To understand what you are looking at, this image requires some explanation.
People frequently ask me… "What causes auroras?". So I had the idea of trying to create an image that would depict both an aurora and its "source" in the same photograph.
The primary catalyst for auroral activity is the sun…charged particles are thrown off into space and makes up a plasma called the "solar wind". Some of this "wind" intercepts Earth, and although our planet's magnetic field deflects most of the plasma, some gets funneled into the upper atmosphere near the north and south poles where the magnetic field is weaker. The charged particles interact with atmospheric gases and create the glow of an aurora. Much of the solar plasma, released in the form of flares and coronal mass ejections (CMEs), emanates from regions called "sunspots"… relatively cool dark areas on the solar surface, (the average "spot" is about twice the diameter of the Earth). It takes approximately two days for the solar palasma to reach the Earth.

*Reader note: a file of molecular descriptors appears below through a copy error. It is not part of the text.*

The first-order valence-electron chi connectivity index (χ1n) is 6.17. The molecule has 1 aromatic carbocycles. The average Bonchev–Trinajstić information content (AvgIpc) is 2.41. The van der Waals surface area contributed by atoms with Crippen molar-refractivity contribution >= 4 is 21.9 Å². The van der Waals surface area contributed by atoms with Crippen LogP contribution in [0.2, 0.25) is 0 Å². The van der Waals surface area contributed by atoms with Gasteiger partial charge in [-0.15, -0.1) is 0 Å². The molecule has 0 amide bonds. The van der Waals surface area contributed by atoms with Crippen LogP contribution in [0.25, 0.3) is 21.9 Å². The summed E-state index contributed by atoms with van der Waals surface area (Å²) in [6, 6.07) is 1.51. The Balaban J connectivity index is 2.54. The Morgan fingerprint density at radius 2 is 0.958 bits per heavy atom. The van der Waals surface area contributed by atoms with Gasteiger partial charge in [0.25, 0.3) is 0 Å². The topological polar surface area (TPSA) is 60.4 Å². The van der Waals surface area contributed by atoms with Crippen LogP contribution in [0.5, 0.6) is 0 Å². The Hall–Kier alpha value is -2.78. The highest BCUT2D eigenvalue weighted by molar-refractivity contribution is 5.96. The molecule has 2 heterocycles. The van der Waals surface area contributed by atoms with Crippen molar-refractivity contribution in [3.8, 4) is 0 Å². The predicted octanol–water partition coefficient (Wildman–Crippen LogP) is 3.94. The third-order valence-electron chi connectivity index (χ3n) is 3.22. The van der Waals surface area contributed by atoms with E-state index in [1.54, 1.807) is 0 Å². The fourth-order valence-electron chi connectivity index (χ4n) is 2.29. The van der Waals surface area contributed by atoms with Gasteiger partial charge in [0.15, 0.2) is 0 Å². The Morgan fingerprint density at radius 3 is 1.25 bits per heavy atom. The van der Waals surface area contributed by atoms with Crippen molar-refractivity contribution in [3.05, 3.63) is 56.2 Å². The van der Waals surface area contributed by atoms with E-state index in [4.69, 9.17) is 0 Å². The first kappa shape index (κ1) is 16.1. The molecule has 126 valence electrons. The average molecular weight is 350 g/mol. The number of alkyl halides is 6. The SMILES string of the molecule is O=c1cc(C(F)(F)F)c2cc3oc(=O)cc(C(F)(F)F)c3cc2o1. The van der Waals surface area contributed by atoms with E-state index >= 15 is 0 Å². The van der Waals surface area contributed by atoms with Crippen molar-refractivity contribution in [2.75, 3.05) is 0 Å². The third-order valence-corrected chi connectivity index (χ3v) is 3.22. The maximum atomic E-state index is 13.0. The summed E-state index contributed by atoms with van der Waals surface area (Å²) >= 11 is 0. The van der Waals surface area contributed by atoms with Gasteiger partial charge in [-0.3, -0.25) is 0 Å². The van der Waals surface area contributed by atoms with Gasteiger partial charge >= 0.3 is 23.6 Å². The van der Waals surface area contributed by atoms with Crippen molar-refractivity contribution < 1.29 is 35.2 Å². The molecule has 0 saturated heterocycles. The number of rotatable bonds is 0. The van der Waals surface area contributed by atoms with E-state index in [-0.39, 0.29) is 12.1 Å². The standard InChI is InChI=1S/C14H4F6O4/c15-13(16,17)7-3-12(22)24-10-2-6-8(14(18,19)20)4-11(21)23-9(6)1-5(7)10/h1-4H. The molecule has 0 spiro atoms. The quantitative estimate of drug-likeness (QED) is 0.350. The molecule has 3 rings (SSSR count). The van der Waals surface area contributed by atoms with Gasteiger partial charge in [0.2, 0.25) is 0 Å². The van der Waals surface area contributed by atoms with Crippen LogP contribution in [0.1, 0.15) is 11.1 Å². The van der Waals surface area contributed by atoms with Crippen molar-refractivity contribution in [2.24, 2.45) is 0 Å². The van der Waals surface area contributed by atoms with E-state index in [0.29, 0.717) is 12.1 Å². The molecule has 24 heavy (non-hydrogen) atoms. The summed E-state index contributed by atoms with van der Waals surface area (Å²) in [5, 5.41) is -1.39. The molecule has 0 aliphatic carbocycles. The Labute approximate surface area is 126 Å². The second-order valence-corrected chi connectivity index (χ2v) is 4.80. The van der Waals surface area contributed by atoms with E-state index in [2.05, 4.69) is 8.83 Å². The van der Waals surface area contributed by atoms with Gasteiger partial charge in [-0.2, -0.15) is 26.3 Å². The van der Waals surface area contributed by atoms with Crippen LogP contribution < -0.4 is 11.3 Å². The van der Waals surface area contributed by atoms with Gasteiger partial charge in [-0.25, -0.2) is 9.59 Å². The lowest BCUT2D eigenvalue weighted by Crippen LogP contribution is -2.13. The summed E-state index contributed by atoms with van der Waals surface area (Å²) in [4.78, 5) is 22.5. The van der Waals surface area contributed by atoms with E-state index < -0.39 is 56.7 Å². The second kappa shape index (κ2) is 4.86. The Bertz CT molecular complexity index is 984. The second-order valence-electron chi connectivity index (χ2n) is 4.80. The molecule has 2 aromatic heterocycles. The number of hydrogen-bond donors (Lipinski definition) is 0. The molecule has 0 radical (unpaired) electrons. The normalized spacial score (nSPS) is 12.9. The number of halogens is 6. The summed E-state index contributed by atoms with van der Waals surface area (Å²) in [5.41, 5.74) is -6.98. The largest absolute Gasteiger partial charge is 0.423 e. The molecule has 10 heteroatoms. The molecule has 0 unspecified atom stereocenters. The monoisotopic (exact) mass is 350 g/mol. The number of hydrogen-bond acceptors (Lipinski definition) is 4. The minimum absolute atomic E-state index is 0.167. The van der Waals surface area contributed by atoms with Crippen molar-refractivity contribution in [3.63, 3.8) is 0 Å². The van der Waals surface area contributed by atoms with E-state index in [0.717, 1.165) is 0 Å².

The large red object in the upper right of this image is the sun, and you will notice a few sunspot groups (especially the large group on the left). I photographed the sun through a telescope with a special solar filter (NEVER look directly at the sun without a special solar filter!). As it happened, there was a CME the day I photographed the sun. Two nights later, when the energy from the CME reached Earth, I exposed the same frame of film, capturing the resulting aurora. I have titled this double exposure photograph "Cause and Effect".